If you believe what you read on the Internet, a new menace is ravaging the peace of people across the nation: FoMO, or the fear of missing out. The term refers to the anxiety that pushes people to incessantly check their phones for texts, Tweets, or Facebook updates, a compulsion fueled by the suspicion that something exciting is happening somewhere other than here. If a FOMO-afflicted person were to unplug for an hour or even an instant, who knows what sort of essential information they might miss during that down time. FOMO rests on the assumption that interesting things frequently happen elsewhere to other people but seldom happen wherever I am, right now.
Every autumn, I experience my own low-tech version of FOMO, but instead of worrying that I’m missing the status updates of others, I worry that I’ll blink and miss the ephemeral instant that is fall. New England has been gradually ripening for weeks, with a hint of color here and a burnish of color there. Every year, I worry that this year’s autumnal display will somehow not live up to my memory of autumns past: maybe this year will be one of those subpar seasons where the leaves get blown down before reaching their peak color, or maybe I simply will miss the best of the fall foliage because I’m too busy grading papers.
Maybe this year, in other words, I’ll Miss Out on the kaleidoscopic show that is autumn in New England, a sad scenario that would leave me ill-equipped to deal with the bleak monochrome monotony that is winter. If I fail to absorb every last hue of fall, how will I ever cope with the dismal days to come?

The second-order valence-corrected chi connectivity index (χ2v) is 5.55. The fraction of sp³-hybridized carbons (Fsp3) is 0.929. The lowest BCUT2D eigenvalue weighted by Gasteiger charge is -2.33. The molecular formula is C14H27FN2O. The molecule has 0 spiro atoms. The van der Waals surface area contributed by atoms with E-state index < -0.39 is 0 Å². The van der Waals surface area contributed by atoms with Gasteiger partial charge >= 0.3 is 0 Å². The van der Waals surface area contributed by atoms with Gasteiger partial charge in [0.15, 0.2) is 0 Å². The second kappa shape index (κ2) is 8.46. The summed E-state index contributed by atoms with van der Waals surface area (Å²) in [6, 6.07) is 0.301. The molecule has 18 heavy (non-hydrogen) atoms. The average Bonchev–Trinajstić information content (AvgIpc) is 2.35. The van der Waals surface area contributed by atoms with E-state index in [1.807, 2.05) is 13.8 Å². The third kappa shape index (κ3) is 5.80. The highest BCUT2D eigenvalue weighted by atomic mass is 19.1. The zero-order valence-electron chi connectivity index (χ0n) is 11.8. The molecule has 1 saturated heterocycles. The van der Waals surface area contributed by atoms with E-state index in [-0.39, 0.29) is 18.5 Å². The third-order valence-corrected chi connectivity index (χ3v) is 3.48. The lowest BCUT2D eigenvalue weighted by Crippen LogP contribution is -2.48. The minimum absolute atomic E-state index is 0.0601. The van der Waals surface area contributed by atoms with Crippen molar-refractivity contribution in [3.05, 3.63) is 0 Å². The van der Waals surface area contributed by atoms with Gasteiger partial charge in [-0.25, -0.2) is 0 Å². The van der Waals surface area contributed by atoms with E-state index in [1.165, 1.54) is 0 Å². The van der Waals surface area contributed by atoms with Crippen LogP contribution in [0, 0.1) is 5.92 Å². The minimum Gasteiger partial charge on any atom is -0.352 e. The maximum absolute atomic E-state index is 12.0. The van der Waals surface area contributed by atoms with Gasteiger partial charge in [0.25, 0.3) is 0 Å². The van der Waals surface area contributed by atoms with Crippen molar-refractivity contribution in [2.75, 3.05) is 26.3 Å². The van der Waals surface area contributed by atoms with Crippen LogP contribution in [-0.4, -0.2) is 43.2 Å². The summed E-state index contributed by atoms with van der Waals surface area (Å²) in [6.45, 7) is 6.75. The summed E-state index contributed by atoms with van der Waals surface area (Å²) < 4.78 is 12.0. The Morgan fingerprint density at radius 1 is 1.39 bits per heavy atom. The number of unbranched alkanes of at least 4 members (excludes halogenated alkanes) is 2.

Autumn is spectacular in New England, but it’s a fast-paced performance with many costume changes. As a photographer, I know that if I wait to get the perfect shot, it’s likely I’ll miss that fleeting moment of perfection: leaves change, fall, and blow away too quickly for that. Appreciating autumn is like aiming for a moving target: the tree that was breathtakingly beautiful yesterday might very well stand stripped of leaves today. If you missed getting this morning’s shot of a handful of red maple leaves stippled with raindrops, you’ll find they have dried and blown away by afternoon.
Last week on my way to my office at Framingham State, I noticed a hot-pink cluster of burning bush (Euonymus atropurpureus, or wahoo) berries ripening above head-level behind O’Connor Hall. I don’t remember seeing burning bush in this spot last fall: I don’t remember seeing wahoo berries anywhere on campus last year. How did I ever make it through the gray days of this past winter without the memory of burning wahoo berries to cheer me? Just think what I would have missed out on had I had my nose glued to my phone.